- Conceptualizing climate change-related movement
- The nature of movement: what does the evidence tell us?
- International legal frameworks
- International governance
- Adaptation and ‘migration with dignity’
- Relocation and land tenure
- Climate change migration and (human) security
- Institutional responses: where to from here?
Places are limited, so register now! A draft program is attached and also available on the website below.
Register online: http://www.gtcentre.unsw.edu.au/events/climate-change-and-migration-asia-pacific-legal-and-policy-responses
Cost: $150 for both days (including lunch, morning tea & afternoon tea). Single day registration is not possible.
A podcast of the proceedings will be made available online.
Professor Jane McAdam • Director of Research • School of Law • Faculty of Law • The University of New South Wales • UNSW Sydney NSW 2052, Australia • Phone: +61 (2) 9385 2210 • Fax: +61 (2) 9385 1175 • Website: http://www.law.unsw.edu.au/staff/McAdamJ/ Publications: http://ssrn.com/author=579709
David Victor & Kassia Tanosek recently published an article in Foreign Affairs on the future of renewable energy that would be an excellent student reading.
Among the take-aways from the piece:
- The clean energy industry in Western countries is “heading for a crisis” as a consequence of substantial cuts in public subsidies by cash-strapped government. Early manifestations of this crisis include a drop in the number of new wind turbine installations in 2010, the first time that has happened in 20 years, and substantial drops in the value of clean energy companies;;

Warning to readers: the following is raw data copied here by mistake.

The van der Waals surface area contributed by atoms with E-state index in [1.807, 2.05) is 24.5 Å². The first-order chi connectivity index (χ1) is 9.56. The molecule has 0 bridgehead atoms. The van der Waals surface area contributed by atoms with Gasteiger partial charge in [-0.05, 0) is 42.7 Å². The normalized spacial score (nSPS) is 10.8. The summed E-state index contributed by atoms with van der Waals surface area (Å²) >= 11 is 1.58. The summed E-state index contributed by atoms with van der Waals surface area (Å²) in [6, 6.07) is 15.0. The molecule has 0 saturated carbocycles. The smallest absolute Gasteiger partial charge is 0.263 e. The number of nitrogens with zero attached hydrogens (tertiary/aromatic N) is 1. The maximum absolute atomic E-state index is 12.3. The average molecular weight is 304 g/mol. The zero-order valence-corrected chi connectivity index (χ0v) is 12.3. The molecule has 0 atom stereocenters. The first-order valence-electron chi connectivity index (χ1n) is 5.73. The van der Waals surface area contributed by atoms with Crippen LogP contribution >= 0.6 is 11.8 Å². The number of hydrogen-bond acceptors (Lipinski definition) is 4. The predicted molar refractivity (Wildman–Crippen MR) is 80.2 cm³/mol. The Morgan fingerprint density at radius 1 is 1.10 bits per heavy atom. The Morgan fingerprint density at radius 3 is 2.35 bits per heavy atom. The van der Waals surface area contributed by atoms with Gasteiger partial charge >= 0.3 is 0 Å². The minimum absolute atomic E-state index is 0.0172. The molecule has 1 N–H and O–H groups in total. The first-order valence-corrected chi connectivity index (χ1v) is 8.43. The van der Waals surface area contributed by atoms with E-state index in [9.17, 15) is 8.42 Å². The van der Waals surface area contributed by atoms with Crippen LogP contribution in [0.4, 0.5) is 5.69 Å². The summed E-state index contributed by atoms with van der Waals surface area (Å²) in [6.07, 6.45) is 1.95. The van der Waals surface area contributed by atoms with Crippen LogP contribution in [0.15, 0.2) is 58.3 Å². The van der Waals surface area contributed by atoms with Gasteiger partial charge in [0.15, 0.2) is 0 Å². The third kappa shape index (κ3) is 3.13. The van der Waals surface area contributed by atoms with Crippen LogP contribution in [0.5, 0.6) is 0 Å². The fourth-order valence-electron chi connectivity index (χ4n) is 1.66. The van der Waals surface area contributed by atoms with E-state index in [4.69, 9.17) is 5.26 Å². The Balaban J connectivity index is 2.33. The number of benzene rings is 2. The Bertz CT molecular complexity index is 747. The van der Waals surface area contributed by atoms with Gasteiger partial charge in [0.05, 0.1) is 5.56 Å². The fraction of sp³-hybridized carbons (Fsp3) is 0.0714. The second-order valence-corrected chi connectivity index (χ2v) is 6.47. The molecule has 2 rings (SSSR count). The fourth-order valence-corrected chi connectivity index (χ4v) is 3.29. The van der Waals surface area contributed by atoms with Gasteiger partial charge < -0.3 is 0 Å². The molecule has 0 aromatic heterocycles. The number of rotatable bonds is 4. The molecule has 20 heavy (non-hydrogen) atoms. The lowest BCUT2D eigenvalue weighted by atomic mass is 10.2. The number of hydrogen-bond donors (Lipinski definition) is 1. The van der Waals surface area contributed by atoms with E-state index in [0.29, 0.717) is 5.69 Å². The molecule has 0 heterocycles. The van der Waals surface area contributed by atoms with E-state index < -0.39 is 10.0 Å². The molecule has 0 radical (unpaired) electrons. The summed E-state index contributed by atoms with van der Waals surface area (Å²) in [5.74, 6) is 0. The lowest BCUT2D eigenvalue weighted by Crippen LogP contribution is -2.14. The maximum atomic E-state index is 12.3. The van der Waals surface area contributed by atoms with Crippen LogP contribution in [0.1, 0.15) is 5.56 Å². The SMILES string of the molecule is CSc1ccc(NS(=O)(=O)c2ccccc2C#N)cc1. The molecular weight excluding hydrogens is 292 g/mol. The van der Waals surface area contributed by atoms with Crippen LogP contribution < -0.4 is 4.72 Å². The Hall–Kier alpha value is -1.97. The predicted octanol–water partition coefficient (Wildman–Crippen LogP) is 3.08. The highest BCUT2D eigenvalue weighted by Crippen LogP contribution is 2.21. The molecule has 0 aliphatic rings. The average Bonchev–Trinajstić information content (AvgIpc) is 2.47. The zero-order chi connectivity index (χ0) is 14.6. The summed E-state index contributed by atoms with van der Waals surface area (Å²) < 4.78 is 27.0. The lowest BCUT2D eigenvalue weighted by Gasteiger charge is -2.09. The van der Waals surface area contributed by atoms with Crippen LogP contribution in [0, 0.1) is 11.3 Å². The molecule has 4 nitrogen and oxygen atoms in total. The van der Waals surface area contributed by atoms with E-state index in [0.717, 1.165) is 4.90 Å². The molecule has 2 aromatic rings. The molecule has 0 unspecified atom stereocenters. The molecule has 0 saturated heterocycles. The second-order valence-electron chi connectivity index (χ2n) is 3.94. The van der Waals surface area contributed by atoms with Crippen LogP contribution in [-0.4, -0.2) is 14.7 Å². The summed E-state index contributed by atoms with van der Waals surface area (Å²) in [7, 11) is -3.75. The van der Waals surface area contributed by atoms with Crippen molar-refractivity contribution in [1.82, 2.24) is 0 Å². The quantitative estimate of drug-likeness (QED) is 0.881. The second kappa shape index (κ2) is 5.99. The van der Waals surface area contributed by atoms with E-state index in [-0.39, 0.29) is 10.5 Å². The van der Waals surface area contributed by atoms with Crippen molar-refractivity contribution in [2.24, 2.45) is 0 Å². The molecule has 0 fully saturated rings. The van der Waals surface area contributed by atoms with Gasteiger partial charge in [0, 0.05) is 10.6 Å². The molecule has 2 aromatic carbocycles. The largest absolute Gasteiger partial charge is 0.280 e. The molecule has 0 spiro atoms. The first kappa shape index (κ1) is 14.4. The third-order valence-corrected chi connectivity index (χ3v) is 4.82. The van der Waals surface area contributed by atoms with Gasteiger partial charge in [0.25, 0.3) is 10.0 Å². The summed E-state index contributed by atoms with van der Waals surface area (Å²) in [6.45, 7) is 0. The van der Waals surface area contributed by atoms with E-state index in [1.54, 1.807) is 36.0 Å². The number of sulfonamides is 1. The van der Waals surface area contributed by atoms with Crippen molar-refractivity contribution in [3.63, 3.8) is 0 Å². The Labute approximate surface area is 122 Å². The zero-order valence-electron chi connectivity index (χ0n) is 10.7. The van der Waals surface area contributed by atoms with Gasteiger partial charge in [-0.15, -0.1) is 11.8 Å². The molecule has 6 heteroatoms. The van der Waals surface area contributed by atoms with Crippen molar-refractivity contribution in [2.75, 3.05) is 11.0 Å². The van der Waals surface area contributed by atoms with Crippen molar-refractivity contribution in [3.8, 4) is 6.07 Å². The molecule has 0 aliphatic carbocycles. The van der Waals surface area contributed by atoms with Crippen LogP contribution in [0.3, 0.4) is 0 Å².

- The fundamental cause of these foreboding trends is a policy focus on projects that are quick and easy, usually deploying off the shelf technologies, rather than investments in innovative technologies that might be competitive without the help of government subsidies;
- Development of clean energy businesses face two primary obstacles, a technology gap, and a commercialization gap, or the failure to obtain the massive investments in commercial-scale testing that is required prior to full funding of such enterprises by the private sector. The latter problem is more imposing since it requires a “delicate balancing act” in which government must work with the private sector without undermining market competition.
- The federal government in the United States often support the least risky projects, which are often the least innovative, including biofuels and windfarms. These projects are often unable to scale up without government investments and subsidies. Clean energy subsidies often are subject to a boom and bust cycle; as a consequence, private investors often focus on low-risk conventional technologies that can be deployed quickly before the next bust cycle in government investments;